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Novo Nordisk (NVO) has continued to command a much higher P/E ratio than its peers in the pharmaceutical industry. Investors justify this because Novo is projected to have high revenue growth and they are a leader in the treatment of diabetes. To meet these growth projections and continue their dominance of the diabetes market Novo needs two drugs to perform exceptionally well.

The first is Liraglutide, also known under its brand name Victoza. Victoza is one of only two GLP-1 agonists currently on the market, the other being Exenatide (Byetta, Bydureon). GLP-1 agonists exert most of their effects by increasing insulin excreted by the pancreas and slowing down the digestion of food. The increase in insulin is glucose dependent therefore limiting the risk for hypoglycemia compared to other type 2 diabetic medications.

Exenatide also known under the brand name of Byetta was the first GLP-1 agonist to enter the market and was very profitable for Amylin. When Victoza first came out in early 2010 it quickly started cannibalizing market share from Byetta and now has almost 60% of the GLP-1 market. Also since 2010 the number of scripts for GLP-1 agonists has gone from just over 160,000 to now over 300,000 prescriptions. For the first nine months of 2012 Victoza has made up 45% of Novo Nordisk's growth. So it is obvious that Victoza's continued success is vital to Novo Nordisk.

However, there are a few things that could slow down Victoza accelerated growth. The first is the maturation of the GLP-1 agonist market. While I think the utilization rate of this drug class will continue to climb, the pace will most likely settle down a bit. The second is new competition from a longer acting version of Exenatide. When Victoza first came on the market Exenatide had to be taken twice daily while Victoza only had to be injected once a day which gave it a huge advantage. Earlier in the year, a reformulated version of Exenatide called Bydureon was released that only has to be injected once weekly. The good news for Novo is that since Bydureon's release it has mostly captured market share from Byetta and not Victoza.

Since the acquisition of Amylin by Bristol-Myers Squibb (BMY), Bydureon will have the benefit a large marketing budget, and a new version with a smaller needle could change things but for now Bydureon hasn't slowed Victoza down. The other catalysts that could slow down Victoza's growth is the approval of more GLP-1 agonist medications. The market could get crowded with GSK (albiglutide), Lilly (Dulaglutide), and Sanofi (lixisenatide) all working on their own GLP-1 agonist.

The second drug that is vital to Novo's growth is Degludec, which is an extremely long acting insulin. It is hard to state just how important this drug is to the future of Novo Nordisk. I think the best representation is that when the FDA advisory panel recommended the approval of Degludec Novo's stock shot up ten percent, increasing its market capitalization by ten billion dollars in one day. Novo Nordisk has also spent heavily on a number of drug studies showing that Degludec is not inferior to Lantus.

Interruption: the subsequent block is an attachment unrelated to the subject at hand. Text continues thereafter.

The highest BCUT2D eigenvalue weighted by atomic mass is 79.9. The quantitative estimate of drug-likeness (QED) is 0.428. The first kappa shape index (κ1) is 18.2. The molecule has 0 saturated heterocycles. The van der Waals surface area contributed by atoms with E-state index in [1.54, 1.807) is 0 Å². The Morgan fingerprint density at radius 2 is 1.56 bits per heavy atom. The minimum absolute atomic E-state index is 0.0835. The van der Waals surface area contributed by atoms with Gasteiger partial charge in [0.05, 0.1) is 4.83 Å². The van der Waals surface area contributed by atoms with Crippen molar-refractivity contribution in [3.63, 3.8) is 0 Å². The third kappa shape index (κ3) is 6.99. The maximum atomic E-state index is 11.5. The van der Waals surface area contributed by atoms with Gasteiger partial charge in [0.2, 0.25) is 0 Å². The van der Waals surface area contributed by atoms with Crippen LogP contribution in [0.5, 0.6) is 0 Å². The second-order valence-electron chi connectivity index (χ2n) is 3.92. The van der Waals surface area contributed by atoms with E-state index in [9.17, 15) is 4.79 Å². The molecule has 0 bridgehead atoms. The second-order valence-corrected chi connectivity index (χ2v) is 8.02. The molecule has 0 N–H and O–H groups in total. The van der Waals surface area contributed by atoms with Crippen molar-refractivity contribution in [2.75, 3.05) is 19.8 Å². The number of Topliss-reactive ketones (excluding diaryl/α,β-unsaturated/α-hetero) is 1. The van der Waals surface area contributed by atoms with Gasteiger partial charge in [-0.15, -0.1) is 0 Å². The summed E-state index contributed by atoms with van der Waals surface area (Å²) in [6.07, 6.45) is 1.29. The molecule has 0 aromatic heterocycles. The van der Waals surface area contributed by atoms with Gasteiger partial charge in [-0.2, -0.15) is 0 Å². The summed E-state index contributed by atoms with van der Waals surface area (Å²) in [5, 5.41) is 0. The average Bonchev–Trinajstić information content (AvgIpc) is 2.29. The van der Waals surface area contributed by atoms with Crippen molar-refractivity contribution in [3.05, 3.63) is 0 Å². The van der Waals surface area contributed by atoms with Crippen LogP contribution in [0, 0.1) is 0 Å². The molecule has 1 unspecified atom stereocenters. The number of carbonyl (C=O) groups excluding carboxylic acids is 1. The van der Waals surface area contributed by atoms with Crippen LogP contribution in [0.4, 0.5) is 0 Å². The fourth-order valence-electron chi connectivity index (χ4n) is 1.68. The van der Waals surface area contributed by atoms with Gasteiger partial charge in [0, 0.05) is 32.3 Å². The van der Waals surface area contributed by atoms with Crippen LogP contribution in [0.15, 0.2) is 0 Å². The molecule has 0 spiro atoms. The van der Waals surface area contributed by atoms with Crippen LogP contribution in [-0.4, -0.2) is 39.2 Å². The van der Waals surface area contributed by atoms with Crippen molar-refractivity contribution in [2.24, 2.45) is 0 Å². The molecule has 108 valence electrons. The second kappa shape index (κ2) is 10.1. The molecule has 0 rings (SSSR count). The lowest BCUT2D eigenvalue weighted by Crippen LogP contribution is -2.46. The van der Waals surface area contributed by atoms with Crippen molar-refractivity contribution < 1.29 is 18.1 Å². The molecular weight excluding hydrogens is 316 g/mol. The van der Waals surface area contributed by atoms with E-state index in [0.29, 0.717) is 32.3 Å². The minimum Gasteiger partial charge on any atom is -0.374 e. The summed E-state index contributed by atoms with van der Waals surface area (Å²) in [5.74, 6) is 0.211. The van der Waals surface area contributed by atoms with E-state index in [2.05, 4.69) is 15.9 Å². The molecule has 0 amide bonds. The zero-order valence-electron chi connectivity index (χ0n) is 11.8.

Degludec has already been approved in Japan and a similar committee recommended its approval for the European Union. Degludec is Novo's second attempt at a long acting insulin. Its first attempt, Levemir hasn't been a complete failure but it has failed to dominate the market like Sanofi's (SNY) Lantus. Currently Levemir has around 20% of the long acting insulin market while Lantus has 80%. Lantus has the advantage over Levemir of mostly being given once a day compared to Levemir, which while can be given once daily is mostly given twice daily. Degludec will change that. It can be given three times a week (not approved by the FDA) or once daily without regard to time of administration. This easier administration should allow it to capture market share from Lantus, the question is how much. That's going to depend on a number of factors.

In my view, there are two main concerns that could derail Degludec in its quest to topple Lantus. The first is the possibility of adverse cardiovascular side effects. The reason Degludec's release is being derailed in the United States is concerns over these possible side effects. Many doctors will probably choose to go with the drug they already know (Lantus) then a new drug that could have serious side effects. Most likely Degludec will be enrolled in a post marketing surveillance program. This will cost Novo Nordisk money and sales.

The second concern is how will patients and doctors view Degludec's dosing schedule. There are not many drugs that are given three times a week so its hard to determine how big of an advantage it will be over once daily.

There are a few things working in Degludec's favor as well. The first is that Novo Nordisk knows diabetes like no other company out there so it will be able to market the drug to doctors very effectively. Also Degludec is being paired up with their short acting insulin aspart and their GLP-1 agonist (Liraglutide), which will increase its utilization. The last big advantage of Degludec is that it can be given at any time of the day while Lantus has to be given at the same time every day. Also Novo Nordisk has showed through a number of studies that Degludec was non inferior to Lantus.

To conclude, Novo Nordisk is a great company that is a global leader in one of the fastest growing disease states in the world. To maintain its lofty P/E ratio it will be relying heavily on these two promising drugs. However as mentioned above there are a few issues that investors should be aware of as neither of these drugs' success (Degludec) or continued success (Victoza) is guaranteed.

Source: Degludec And Liraglutide: 2 Drivers Of Novo Nordisk's Growth